There was a time though when I tried a few cocktails in hope of being more sophisticated. I have always been inclined towards alternative music, but thanks to my Dad I had an understanding and appreciation for jazz and the classics. There came a point in young adulthood that I began listening to Sinatra and Billie Holiday. About that same time I thought martinis were the sophisticated drink and that would be my cocktail of choice. The only problem is that I didn’t like them, other than as a marinade for olives or cocktail onions. When the olives began to out crowd the Gin, I decided I needed a new option. That was when I discovered the Gimlet.

A simple mix of sweet Rose’s Lime Juice and Gin shaken with ice yielded an accessible drink that gave an air of sophistication. My love of beer won out though, and the Gimlet was left behind. Now I am wondering why.

This drink, especially with the fresh lime juice and sweetened by maple syrup is, to me, the best of the drinks we have had so far. The tartness of the lime is perfect with the Gin botanicals and the maple sweetness acts to soften those flavors and accentuate them at the same time. I also have to admit that as the first drink of Fall the maple syrup makes perfect sense.

Just to push the point I decided to try a variation of the recipe David proposed called the Old Vermont. That drink alters the proportions and adds orange juice and a couple of dashes of bitters (I used Peychauds) to the mix. I liked this variation just as much although my fellow taste tasters liked the simple Gimlet better. Those fellow tasters included old friends who I first met as a freshman in college in 1979 and my neighbors the next day. Just wanted to point that for anyone worried about consumption level.

David’s Take: I enjoyed the combination of flavors in this drink–the botanical gin, the mellow maple syrup, and the fresh and tart lime. They played surprisingly well together.

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Jonathan’s take: An old friend revisited was the theme of the weekend and this classic fit that perfectly. I could go back to this any time.

Next week (Proposed by Jonathan):

We haven’t used much Rum yet so next week’s drink will feature that with a tiny variation. I have already let David know that the drink of choice will need to be enjoyed on a beach which is slightly unfair since he is in Chicago and I will be in South Carolina, but he can pay me back with some winter classic later.

The Sazerac

Proposed by: David-1

Reviewed by: Jonathan

Okay, I probably should have known that when my college-age son suggests a drink, it will knock me on my ass. A beer drinker usually, I’m unaccustomed to anything as potent as a Sazerac. Mind you, I’m not saying I didn’t enjoy it, just that the Mad Men generation must be much more inured to inebriation and much more accustomed to the fundamental shift in attitude accompanying such a drink.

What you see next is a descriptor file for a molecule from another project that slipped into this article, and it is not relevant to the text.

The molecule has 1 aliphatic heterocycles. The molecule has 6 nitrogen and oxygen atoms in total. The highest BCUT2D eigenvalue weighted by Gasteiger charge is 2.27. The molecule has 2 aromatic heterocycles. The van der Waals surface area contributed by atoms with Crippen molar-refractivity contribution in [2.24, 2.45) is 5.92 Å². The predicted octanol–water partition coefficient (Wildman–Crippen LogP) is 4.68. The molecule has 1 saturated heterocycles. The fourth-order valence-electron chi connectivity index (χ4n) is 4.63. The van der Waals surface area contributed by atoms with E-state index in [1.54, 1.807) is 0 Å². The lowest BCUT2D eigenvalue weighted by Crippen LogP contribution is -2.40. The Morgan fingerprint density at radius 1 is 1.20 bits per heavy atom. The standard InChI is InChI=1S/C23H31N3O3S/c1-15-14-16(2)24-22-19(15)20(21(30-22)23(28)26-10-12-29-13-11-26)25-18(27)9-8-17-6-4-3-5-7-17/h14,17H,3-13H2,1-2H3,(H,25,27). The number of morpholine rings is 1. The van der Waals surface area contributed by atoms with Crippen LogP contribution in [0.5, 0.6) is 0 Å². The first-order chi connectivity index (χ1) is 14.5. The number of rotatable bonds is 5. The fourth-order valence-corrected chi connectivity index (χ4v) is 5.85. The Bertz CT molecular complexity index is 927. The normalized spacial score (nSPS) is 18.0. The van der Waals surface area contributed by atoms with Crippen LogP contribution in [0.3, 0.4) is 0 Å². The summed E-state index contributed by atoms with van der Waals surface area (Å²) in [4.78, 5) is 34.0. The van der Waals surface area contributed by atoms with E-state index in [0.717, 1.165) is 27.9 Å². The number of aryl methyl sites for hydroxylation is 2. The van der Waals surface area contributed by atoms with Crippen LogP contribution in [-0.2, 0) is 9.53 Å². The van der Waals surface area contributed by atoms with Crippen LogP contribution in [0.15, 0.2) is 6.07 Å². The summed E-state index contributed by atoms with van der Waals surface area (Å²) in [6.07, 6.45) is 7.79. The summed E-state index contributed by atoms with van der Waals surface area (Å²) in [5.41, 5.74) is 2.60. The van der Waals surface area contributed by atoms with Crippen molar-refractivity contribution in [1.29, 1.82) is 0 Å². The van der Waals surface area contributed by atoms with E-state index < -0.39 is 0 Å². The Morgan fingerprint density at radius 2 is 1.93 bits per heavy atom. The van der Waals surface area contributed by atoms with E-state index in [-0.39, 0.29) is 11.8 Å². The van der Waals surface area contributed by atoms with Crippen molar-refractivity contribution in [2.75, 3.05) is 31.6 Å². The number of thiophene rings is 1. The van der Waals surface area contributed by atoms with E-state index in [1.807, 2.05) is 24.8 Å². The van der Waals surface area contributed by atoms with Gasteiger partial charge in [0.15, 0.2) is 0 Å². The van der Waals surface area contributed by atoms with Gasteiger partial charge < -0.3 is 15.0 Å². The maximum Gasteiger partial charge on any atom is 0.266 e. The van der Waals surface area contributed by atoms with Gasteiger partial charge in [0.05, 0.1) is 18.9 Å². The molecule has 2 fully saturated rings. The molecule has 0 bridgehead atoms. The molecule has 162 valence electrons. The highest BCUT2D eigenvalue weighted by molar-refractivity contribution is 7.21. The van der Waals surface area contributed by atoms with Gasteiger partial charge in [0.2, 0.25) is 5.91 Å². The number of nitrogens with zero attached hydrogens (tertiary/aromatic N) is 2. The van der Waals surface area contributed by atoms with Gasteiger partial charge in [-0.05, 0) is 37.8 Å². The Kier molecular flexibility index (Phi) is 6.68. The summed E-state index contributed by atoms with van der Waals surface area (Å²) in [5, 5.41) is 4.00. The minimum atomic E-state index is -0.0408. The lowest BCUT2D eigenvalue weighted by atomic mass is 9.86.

The recipe is simple, easy enough to describe:

2 oz. Rye

dash Angostura bitters

dash Peychaud’s bitters

Absinthe (or anise substitute)

simple syrup (or sugar cube)

lemon twist

Prepare two highball glasses. Chill the first (one recipe suggested filling it with ice water in preparation). In the second highball glass, muddle a sugar cube with a little water or add simple syrup, then combine the ice with rye and bitters. Take the chilled glass and, pouring out the ice water (if that was your method) swirl the absinthe to coat the glass. Discard excess. Rub the lemon peel on the edge of the absinthe glass and add it to the bottom. Then strain the contents of the rye glass into the absinthed glass, leaving ice behind.

The end result is lovely, golden and inviting. I added a sugar cube to the bottom of the glass, perhaps gilding the lily, but the added sweetness seemed much welcomed, especially with the edgy taste of the 95% rye I chose. Something exotic lies behind this drink, a licorice undertone that marks it as celebratory, colorful. I enjoyed it.

Here’s Jonathan’s review:

It’s been my experience that when something is considered a “classic” there’s good reason for it. Suggesting that it might, in fact, be the first true cocktail gives this drink a lot of reputation to which it must live up. I probably added a bit of importance by making the taste testing a group affair at a gathering of four couples. We are long-time friends and had gotten together to celebrate each couple being married in 1988 and marking (or will be) a 25th anniversary this year.

The four men in the group are made up of two predominant beer drinkers and two Scotch drinkers. The Sazerac is a strong drink the bite of which is not lessened by the addition of simple syrup (I used a brown sugar simple syrup for this drink) or the twist of lemon. The Scotch drinkers were more inclined to the taste even if the distilled grain of choice was rye instead of barley, and decided, as long as I was in charge of the making, they would be happy to do the drinking. The beer drinkers (like David, that would describe me) sipped on their drinks much longer. That could be a sign that we were discriminating and savoring, but it also could be interpreted that this one may be too sophisticated for us. I don’t want to give our wives short shrift. They tried the drink also, but there was no great clamor for me whip up some more for them.

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Two things to add about Absinthe. Considering the addition to the drink is just a swirl in a cold glass and then pouring the rest out, it is very distinctive. The other is that, now that I have a whole bottle of the stuff, I would welcome suggestions as to what I should do with the rest. Okay three things really: celebrating multiple 25th anniversaries leaves the pun “absinthe makes the heart grow fonder” impossible to leave unsaid.

Jonathan’s take: I will try it again, if for no other reason than to use the absinthe, but, unless I find myself in New Orleans, probably would never order it.

David’s take: I’m not sure I’d order this drink too often. As much as I enjoyed the Sazerac, it’s a little like a martini to me, too much for the humble mind of this cocktailian.

Next week (proposed by Jonathan):

Someone has to end the brown liquor theme and I am going to do it. I’m also breaking from the classics theme and suggesting a variation on the Mojito. The Pink Mojito recipe I have found falls squarely into the trendy category and seems like a good choice for the end of summer that Labor Day marks.